Writers need talent. We all know that. They also need to learn and master the skills that go into fashioning great fiction and nonfiction. Again, no news flash here! But one of the hidden attributes a writer must have, which isn’t apparent going in, is courage. Because one of the biggest bugaboos pretty much all writers face is fear.
Is my work good enough? Do I have talent? Can I make it in this business? Universal questions, all. Almost every writer I’ve worked with has been plagued by that internal voice that says: What makes you believe you can be a writer? In many cases, this is followed with that snippy little Puleese! Funnily enough, the folks I’ve worked with who had tons of confidence, and no self-doubt, almost always proved to be not as talented as those who question themselves. Kinda like the old saying that it’s the healthier people who go into therapy.
Especially when searching for their sea legs, new writers become terrified when it’s time to actually let a professional see their work. Oh, Mom and Sis and even Aunt Bessie may have all loved the manuscript (folks tell me this every day), and that bolsters confidence. Some. But when it comes time to let someone in the industry read it, all that praise sort of evaporates into thin air. Knees knock. Palpitations hit the heart. I can literally feel the fear through the phone lines or email.
Scary stuff, this writing business. Because we’re not selling bread dough here, but rather parts of our very souls. Nothing leaves you more vulnerable, more naked, than having your story “out there” for people to read. No matter who you are or how polished or how often you’ve been published (or not), every story reveals at least some part of your psyche, which heretofore has been kept hidden. Someone is going to deduce that, well, as the Mad Hatter said, “We’re all quite mad; you’ll fit right in!”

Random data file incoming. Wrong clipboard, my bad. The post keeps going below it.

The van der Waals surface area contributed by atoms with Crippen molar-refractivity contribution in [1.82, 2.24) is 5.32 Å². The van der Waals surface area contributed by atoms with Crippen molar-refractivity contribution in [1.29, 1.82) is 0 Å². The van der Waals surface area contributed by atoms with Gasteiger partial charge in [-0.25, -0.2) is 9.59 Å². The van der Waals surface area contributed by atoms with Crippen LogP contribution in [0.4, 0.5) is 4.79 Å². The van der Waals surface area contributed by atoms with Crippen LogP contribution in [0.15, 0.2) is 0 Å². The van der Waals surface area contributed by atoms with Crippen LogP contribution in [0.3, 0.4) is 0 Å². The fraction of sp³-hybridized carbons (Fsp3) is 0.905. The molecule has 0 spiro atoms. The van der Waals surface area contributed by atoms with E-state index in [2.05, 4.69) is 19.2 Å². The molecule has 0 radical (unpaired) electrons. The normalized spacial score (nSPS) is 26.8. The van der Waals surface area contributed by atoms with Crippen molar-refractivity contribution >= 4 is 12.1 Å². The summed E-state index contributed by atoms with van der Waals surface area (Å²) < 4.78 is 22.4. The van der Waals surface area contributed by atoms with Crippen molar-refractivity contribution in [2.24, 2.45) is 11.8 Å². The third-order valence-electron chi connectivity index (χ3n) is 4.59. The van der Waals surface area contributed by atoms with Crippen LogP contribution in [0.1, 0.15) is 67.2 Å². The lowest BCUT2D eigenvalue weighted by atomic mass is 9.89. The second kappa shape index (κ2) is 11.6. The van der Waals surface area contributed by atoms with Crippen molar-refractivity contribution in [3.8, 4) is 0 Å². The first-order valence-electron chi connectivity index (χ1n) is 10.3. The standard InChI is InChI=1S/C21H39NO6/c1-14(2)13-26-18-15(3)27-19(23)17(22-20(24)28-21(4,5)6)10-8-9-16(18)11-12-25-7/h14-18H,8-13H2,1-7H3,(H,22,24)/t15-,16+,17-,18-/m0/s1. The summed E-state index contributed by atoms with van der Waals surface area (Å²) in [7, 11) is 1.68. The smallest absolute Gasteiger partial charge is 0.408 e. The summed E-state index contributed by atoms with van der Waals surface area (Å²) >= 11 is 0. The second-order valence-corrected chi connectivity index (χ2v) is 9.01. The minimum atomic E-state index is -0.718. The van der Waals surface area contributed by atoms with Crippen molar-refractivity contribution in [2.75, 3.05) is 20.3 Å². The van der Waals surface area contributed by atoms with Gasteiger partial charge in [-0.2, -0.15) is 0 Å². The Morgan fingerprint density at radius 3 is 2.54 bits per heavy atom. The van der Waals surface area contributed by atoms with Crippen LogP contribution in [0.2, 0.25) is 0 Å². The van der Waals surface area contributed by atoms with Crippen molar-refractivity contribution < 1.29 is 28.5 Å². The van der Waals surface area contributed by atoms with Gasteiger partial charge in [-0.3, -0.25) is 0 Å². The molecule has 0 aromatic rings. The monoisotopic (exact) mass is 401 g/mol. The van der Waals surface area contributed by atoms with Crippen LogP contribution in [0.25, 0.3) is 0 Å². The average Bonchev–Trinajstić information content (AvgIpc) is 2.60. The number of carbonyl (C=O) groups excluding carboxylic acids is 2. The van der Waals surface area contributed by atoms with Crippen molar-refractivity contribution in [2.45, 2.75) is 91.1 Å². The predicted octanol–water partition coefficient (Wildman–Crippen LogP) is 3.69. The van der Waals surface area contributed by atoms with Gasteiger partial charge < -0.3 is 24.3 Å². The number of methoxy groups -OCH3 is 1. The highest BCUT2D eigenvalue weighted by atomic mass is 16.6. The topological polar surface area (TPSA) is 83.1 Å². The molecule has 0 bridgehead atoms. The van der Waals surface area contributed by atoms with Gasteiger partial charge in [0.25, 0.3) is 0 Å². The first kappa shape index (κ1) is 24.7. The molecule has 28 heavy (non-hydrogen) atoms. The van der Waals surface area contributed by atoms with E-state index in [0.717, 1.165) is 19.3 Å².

I’ll never forget when my first novel was in production, galleys due to arrive any day. I sat up from a dead sleep and went: “My mother’s friends are going to read this!”
Of course, I probably should have been afraid of that, but that’s a different story!
The thing is, one way or another, we all face the pesky demon who questions our worth, our validity, whether we have one iota of business being in this industry. I’ve often thought that the gene for writing and the one for self-doubt are linked. The writer’s conundrum about worth is that universal, and such bone-chilling fear stops a lot of folks.
I’m always walking my writers through this process, and almost daily talking to others afraid to take the plunge. Because truly, to make it in this business requires a courage unlike any I know. That old adage saying the only way to get through fear is to face it plays out unequivocally here. As just about all the famous philosophers said, if you don’t have courage, none of the other virtues matter. You simply have to stare straight at fear.
The tool I always use, and teach, is when that demon on your shoulder says, “You’re not good enough,” look it in the eye and say, “you’re probably right. But just this minute, I have a paragraph/scene/chapter to write. I’ll get back to you once I’m done.”
Amazing how that shuts the little bugger up!
Award-winning author and editor Susan Mary Malone has four traditionally published books to her credit (fiction and nonfiction) and many published short stories. A freelance editor, forty-plus Malone-edited books have now sold to traditional publishers. You can see more about her, and what authors say about working with her, at: www.maloneeditorial.com